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Inicio Revista Española de Anestesiología y Reanimación (English Edition) Late bilateral vocal cord palsy following endotracheal intubation due to COVID-1...
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Vol. 69. Issue 2.
Pages 105-108 (February 2022)
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Vol. 69. Issue 2.
Pages 105-108 (February 2022)
Case report
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Late bilateral vocal cord palsy following endotracheal intubation due to COVID-19 pneumonia
Parálisis bilateral tardía de cuerdas vocales trasintubación endotraqueal por neumonía COVID-19
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N. Curros Mataa, S. Alvarado de la Torrea, J. Carballo Fernándeza, A. Martínez Moránb, F. Álvarez Refojoa, P. Rama-Maceirasa,
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pablo.rama.maceiras@sergas.es

Corresponding author.
a Servicio de Anestesiología y Reanimación, Complejo Hospitalario Universitario A Coruña, A Coruña, Spain
b Servicio de Otorrinolaringología, Complejo Hospitalario Universitario A Coruña, A Coruña, Spain
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Abstract

Vocal cord paralysis is a rare but severe complication after orotracheal intubation. The most common cause is traumatic, due to compression of the recurrent laryngeal nerve between the orotracheal tube cuff and the thyroid cartilage. Other possible causes are direct damage to the vocal cords during intubation, dislocation of the arytenoid cartilages, or infections, especially viral infections. It is usually due to a recurrent laryngeal nerve neuropraxia, and the course is benign in most patients. We present the case of a man who developed late bilateral vocal cord paralysis after pneumonia complicated with respiratory distress due to SARS-CoV-2 that required orotracheal intubation for 11 days. He presented symptoms of dyspnea 20 days after discharge from hospital with subsequent development of stridor, requiring a tracheostomy. Due to the temporal evolution, a possible contribution of the SARS-CoV-2 infection to the picture is pointed out.

Keywords:
Vocal cords paralysis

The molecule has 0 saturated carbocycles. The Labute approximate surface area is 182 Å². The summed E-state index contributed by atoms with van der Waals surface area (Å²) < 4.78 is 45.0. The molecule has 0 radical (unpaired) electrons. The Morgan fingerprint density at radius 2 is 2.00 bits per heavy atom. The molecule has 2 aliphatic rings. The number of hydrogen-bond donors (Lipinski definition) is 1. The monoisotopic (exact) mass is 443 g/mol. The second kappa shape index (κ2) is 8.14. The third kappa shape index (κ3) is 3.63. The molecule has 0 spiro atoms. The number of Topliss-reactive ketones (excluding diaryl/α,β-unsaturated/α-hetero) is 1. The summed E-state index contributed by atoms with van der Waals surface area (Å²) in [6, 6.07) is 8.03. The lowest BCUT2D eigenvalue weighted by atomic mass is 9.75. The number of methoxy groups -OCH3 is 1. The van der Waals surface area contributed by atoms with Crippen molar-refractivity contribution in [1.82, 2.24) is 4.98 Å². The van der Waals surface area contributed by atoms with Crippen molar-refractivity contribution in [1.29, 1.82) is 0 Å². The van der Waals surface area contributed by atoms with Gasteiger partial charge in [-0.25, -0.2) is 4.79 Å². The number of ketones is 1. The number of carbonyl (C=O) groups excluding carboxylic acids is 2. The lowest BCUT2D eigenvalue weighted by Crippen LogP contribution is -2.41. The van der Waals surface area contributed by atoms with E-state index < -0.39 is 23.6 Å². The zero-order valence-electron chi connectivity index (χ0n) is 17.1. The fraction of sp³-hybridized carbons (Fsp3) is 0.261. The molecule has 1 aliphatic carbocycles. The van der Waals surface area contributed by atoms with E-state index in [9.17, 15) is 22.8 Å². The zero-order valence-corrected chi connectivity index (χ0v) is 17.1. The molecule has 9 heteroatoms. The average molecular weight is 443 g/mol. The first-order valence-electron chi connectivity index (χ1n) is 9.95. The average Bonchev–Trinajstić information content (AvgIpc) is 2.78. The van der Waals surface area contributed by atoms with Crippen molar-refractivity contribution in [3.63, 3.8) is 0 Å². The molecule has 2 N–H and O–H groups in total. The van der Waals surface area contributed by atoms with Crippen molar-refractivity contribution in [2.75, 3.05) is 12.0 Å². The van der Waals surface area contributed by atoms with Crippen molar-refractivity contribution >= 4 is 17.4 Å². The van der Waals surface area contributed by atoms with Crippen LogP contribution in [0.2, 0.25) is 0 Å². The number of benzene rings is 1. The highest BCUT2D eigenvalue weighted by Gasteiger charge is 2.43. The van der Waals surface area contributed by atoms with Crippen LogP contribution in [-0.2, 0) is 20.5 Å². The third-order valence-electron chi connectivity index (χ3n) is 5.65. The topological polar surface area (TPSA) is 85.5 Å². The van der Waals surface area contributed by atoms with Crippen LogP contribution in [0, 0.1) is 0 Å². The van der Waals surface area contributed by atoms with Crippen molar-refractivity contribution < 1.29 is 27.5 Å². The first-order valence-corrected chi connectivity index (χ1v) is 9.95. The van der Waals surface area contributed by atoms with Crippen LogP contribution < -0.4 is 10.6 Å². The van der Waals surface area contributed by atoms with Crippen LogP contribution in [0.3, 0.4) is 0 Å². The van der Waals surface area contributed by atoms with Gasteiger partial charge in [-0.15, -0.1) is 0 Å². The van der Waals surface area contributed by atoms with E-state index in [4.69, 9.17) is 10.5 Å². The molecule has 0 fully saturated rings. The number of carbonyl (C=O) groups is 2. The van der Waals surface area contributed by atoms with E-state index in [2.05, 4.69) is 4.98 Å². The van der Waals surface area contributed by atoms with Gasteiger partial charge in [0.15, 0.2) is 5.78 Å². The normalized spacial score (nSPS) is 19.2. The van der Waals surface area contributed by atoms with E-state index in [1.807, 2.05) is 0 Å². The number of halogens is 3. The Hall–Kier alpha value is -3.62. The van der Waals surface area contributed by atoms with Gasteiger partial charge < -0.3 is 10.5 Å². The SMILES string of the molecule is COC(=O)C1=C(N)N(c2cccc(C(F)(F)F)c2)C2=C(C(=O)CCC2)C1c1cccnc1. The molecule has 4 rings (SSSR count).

Intubation intratracheal
Pneumonia viral
COVID-19
Tracheotomy
Respiratory distress syndrome
Resumen

La parálisis de cuerdas vocales es una complicación poco frecuente, aunque severa, tras una intubación orotraqueal. La causa más frecuente es la traumática, debido a la compresión del nervio laríngeo recurrente entre el maguito del tubo orotraqueal y el cartílago tiroides. Otras posibles causas son lesión directa de las cuerdas vocales durante la intubación, luxación de los cartílagos aritenoides e infecciones, sobre todo víricas. Suele deberse a una neuroapraxia del nervio laríngeo recurrente, y el curso es benigno en la mayoría de los pacientes. Presentamos el caso de un varón que desarrolló una parálisis de cuerdas vocales bilateral tras una neumonía complicada con distrés respiratorio por SARS-CoV-2 que requirió intubación orotraqueal durante 11 días. Presentó clínica de disnea a los 20 días del alta hospitalaria con desarrollo posterior de estridor, siendo necesaria la realización de una traqueostomía. Debido a la evoución temporal, se apunta una posible contribución de la infección por SARS-CoV-2 al cuadro.

Palabras clave:
Parálisis de los pliegues vocales
Intubación intratraqueal
Neumonía viral
Infecciones por coronavirus
Traqueotomía
Síndrome de dificultad respiratoria del adulto
Full Text
Introduction

Bilateral vocal cord palsy is a rare but serious complication after tracheal intubation (TI)1. Vocal cord palsy is usually due to injury2, although in the context of viral disease it can be caused by viral neurotropism3.